Then I got paged by the office. I like to think I’m fairly hip as far as technology goes, but these days, working in home care means I have to carry, on each visit, a laptop, a cell phone and a pager, plus my work bag with my soap and paper towels and vinyl gloves and stethoscope and a bunch of other junk, in and out of my car, several times a day. I keep meaning to come up with some kind of special tool belt or cargo pants or something just for people in home care, but I haven’t gotten around to it. I pulled over and called the rehab scheduler at the office, who informed me that one of my patients had been rushed to the hospital (not the one who was MIA), so could I shuffle things around and do an assessment on a new patient? I said I thought I could. This meant, among other things, that I had to plug my laptop into the car adapter, log into the secure server that stores all our patient data, synchronize my laptop with the server, open up the documentation software again, find the new patient the scheduler stuck on my schedule, download the discharge documentation she’d sent me by email, open up that PDF, read, figure out where this person lived, figure out how to rearrange the rest of my schedule, call a bunch of patients, and figure out where I was going next.
Needless to say, this is not the work of a moment, so now I was behind schedule and running late. Par for the course. I caught one break, which was that my MIA patient — remember him?? — finally answered the phone. He’d been out getting an X-ray earlier and now had to go to the lab to get some blood drawn. No, he didn’t think to call us to let us know. In any event, he had no time for me that day and I had one less person to see.
My new patient was available, so I went there next. I asked him if I could see how he was getting to his bathroom using his walker. He said no I could not. Instead, I was treated to a discourse on his own personal theory of pain management, which amounted to a rationalization about why he would not take any pain medication and therefore why he was in too much pain to do anything except play World of Warcraft on his flat screen TV. I guess recovering from falling off a ladder just wasn’t very important. As it happened, the patient after him was annoyed that I’d arrived just when her favorite soap opera was on. She refused to start therapy until she’d finished watching the last twenty minutes of the show. When I asked if she had TiVo or anything so she could record it for later, she yelled at me not to talk to her until the show was over. Must have been “Dis Your PT” Day.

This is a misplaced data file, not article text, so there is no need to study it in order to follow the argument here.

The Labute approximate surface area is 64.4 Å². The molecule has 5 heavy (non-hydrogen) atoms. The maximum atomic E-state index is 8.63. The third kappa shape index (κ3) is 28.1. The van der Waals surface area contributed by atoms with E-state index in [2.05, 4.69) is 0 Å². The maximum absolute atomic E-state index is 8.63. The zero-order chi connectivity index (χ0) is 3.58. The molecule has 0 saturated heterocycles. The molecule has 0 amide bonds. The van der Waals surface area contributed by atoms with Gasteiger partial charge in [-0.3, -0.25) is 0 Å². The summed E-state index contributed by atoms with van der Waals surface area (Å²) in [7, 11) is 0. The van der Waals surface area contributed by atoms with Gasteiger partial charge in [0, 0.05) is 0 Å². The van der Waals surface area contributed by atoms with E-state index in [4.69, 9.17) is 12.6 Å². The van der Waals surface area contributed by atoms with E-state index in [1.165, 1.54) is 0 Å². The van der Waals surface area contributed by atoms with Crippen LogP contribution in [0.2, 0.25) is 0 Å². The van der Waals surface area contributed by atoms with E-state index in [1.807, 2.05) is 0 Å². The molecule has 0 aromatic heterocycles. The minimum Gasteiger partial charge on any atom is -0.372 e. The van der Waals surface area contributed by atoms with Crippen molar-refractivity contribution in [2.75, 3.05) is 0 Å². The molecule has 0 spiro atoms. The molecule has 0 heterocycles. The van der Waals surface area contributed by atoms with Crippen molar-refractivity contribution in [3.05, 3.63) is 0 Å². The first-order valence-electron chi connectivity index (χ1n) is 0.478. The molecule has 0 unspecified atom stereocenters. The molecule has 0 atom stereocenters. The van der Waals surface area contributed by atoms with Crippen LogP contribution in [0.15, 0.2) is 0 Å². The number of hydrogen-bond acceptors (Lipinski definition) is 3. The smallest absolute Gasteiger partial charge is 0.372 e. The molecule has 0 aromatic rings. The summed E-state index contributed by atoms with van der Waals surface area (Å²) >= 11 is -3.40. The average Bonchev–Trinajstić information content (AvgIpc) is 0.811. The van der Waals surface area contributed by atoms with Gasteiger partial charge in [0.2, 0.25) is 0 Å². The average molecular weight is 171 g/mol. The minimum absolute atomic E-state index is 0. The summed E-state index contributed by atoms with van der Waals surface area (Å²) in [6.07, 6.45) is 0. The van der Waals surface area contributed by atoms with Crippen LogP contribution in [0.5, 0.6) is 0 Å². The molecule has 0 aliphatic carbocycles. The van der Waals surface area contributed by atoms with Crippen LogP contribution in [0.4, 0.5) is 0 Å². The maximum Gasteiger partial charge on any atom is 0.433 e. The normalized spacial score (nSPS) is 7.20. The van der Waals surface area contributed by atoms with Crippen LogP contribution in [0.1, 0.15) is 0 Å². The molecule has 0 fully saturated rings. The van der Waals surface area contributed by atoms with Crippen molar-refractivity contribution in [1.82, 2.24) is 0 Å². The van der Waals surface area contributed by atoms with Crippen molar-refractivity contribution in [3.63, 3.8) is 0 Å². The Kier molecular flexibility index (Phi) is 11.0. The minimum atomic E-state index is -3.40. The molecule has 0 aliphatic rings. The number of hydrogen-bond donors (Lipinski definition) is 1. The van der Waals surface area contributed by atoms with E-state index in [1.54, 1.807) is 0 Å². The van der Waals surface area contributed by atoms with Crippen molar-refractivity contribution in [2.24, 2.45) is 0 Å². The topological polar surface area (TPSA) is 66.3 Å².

My last patient of the day was recovering from a bout with congestive heart failure. Normally, this was a fairly easy visit. She had a monitor system in her home that took her weight and vital signs each morning and transmitted them to our office, where a nurse monitored the data to make sure she remained stable. She and I were working on her endurance, so we usually took a short, gentle, timed walk, checking her vitals before and after. Then we’d practice her technique for safely getting in and out of the shower, which she was instructed not to do by herself. When I arrived, she had a black eye, a sling on her right arm, and a chastened expression on her face. She explained that she had tried taking a shower by herself yesterday, “because I don’t want to keep putting you girls to so much trouble.” Fortunately, she had not lost consciousness when she fell, and was still wearing her Lifeline button, which she remembered to push. So now, she had incipient congestive heart failure, poor endurance, bad judgment, a bruised right orbital ridge, a mild concussion, and a fractured right humerus. And of course, she’s right-handed. We call this job security.